In the short term, both markets may be “right”. (often referred to as a Goldilocks environment). But the current state is not sustainable for very long—something has to give. The Fed holds a big key as to how things might play out: will it tighten too much, too little, or manage it just right? Nobody knows, but based on history, we wouldn’t put all our chips on any single scenario. Potential changes to fiscal, tax, and regulatory policies are also big unknowns.
A final observation: Several of the market trends and consensus market views we highlighted at the start of the year have reversed (again):
• European stocks are beating U.S. stocks by a wide margin.
• The U.S. dollar is down (about 6%).
• Treasury yields are down.
• Oil prices have plunged 20% from their recent highs.
• Growth stock indexes are crushing value indexes. We have preferred value stocks in the past as we build conservative portfolios, but this past year we reevaluated our aggressive portfolios with a concern that we may be holding them back. Consequently, we reduced the real estate exposure and increased the growth stock exposure at just the right time.
• Larger caps are beating smaller caps.
• Emerging-market stocks are outperforming U.S. stocks.
The recent market shifts only reinforce the point we made then. We don’t think anyone can consistently and accurately time short-term swings in markets or inflection points in market cycles. It is when “the experts” are overwhelmingly aligned on one side of a trade and the consensus is strongest that a trend will continue, that it has the most potential to reverse.
Most of the market reversals we’ve seen this year are consistent with, if not driven by, an unwinding of the so-called Trump trade. This is shorthand for the markets’ almost knee-jerk reaction (which soon became consensus) that Trump’s election and the Republican sweep of Congress would herald a period of inflationary, pro-growth fiscal, tax, and regulatory policies, unleashing the U.S. economy’s animal spirits. Instead, as the Trump administration has gotten bogged down in a myriad of other issues, with little progress on the economic front, confidence in that scenario has diminished.
In general, we agree with Warren Buffett who recently said, “If you mix your politics with your investment decisions, you’re making a big mistake.” We made no changes to our portfolio positioning when Trump was elected even though we received multiple calls from concerned investors. Therefore, the unwinding of that narrative this year hasn’t hurt our performance nor led us to make any portfolio changes.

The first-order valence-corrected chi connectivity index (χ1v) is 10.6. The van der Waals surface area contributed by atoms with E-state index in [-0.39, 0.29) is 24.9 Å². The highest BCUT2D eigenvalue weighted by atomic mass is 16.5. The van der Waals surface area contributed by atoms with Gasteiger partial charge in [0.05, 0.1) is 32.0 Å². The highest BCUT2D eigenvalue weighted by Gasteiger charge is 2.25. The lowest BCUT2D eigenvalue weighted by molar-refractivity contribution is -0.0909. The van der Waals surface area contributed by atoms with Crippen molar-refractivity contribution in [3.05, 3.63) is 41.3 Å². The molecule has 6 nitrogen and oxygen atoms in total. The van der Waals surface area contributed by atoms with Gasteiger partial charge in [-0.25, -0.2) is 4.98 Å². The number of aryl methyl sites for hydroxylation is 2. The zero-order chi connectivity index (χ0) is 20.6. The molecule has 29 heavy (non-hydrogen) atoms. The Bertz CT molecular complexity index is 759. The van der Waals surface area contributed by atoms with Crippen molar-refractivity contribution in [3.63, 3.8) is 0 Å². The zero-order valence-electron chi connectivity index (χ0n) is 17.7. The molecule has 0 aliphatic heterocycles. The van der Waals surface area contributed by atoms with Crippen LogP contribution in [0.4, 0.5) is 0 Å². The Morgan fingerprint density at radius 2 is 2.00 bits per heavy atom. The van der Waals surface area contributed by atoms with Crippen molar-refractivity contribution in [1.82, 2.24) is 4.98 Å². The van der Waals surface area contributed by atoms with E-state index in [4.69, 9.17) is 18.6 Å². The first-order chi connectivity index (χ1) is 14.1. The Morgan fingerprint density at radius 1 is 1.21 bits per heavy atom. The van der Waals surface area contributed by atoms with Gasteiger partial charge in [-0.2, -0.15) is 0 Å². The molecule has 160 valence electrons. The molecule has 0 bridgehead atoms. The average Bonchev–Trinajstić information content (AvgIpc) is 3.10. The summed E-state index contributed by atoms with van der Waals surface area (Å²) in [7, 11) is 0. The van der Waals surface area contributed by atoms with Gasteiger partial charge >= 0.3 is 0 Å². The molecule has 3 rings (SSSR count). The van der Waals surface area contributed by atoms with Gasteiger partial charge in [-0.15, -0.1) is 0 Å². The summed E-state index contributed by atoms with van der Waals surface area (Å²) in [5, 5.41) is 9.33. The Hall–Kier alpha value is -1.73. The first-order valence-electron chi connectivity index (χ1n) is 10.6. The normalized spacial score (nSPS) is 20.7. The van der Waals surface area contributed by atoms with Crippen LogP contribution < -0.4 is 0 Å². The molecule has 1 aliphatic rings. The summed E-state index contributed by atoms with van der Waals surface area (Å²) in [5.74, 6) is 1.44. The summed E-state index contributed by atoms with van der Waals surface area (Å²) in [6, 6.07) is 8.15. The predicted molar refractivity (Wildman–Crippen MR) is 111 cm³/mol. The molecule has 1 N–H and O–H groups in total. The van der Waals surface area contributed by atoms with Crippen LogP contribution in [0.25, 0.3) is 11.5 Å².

We think it is prudent to construct portfolios that are prepared for, and are resilient to, a range of potential outcomes. As a result, in our more balanced and low risk portfolios, we maintain some exposure to core bonds, despite very low current yields, because of their risk-mitigating properties in the event of a recession or other shock. But given core bonds’ paltry yields and unattractive longer-term return prospects, we maintain meaningful exposure to real estate as a more stable and higher earning asset. Real estate should also provide some protection against rising interest rates and inflation.
Based on our analysis of valuations and longer-term earnings fundamentals—even putting aside any near-term political or geopolitical risks—U.S. stocks present a less attractive expected returns. Even if we think there is still room for them to perform positively, valuation risk is high and offers no margin of safety in the event the of a negative shock. Having said that, we don’t see any near-term trigger for a sharp market decline.
Outside of the United States, we see strong potential for both improving earnings growth and higher valuations—leading to relatively attractive longer-term expected returns.
We believe the outperformance of foreign stocks still has room to run given their superior valuations and earnings growth potential versus the U.S market. Even with their strong performance so far this year, our longer-term return expectations continue to favor Europe and emerging markets compared to the United States.
Foreign stock markets are also seeing increasingly positive investor sentiment and strong cash inflows. More than $12 billion has flooded into U.S.-domiciled European stock funds and ETFs this year, reversing 13 consecutive months of net outflows prior to that. Year-to-date inflows into emerging-market stock funds are close to $30 billion.
Momentum seems to be shifting in favor of foreign stocks. We are seeing more and more Wall Street strategists recommend an overweight to European and emerging-market stocks: a position we have held for a while. This can feed on itself in a virtuous cycle—as more money flows into these asset classes, it can boost prices and returns, attracting yet more inflows and driving prices higher.
Real Estate continue to look attractive from a low volatility (vs. stocks) and a high yield (vs. bonds) perspective. We continue with our position to underweight bonds and overweight real estate in our Tailored Portfolios. High Yield Preferred Securities and Business Development Corporations are adding attractive yields of 5-8% with low volatility.
Putting It All Together
We don’t expect a recession in the near term, but we remain alert to and positioned to meet the high level of uncertainty that characterizes both global financial markets and the current geopolitical environment. We maintain exposure to assets—core bonds and real estate, that should generate positive returns in the event of a recession and a bear market in stocks.
We continue to focus on portfolios that have lower risk (Beta of less than 1.00) than the general stock market. The days are gone when you could simply invest 60% of your portfolio in stocks and 40% in bonds. More diversification and creative ideas are needed to achieve a modern-day retiree’s goals and survive in a volatile world.
We enjoy getting to know our clients personally so we can design an investment approach that will help them reach their retirement goals.
Committed to your successful retirement,
Ron Dickinson, CPA, CFP®, MPA-Tax
[Financial Planning and Investment Management Services offered through Dickinson Investment Advisors, Registered Investment Advisor. Statistics and market information provided by Litman Gregory Advisor Intelligence.]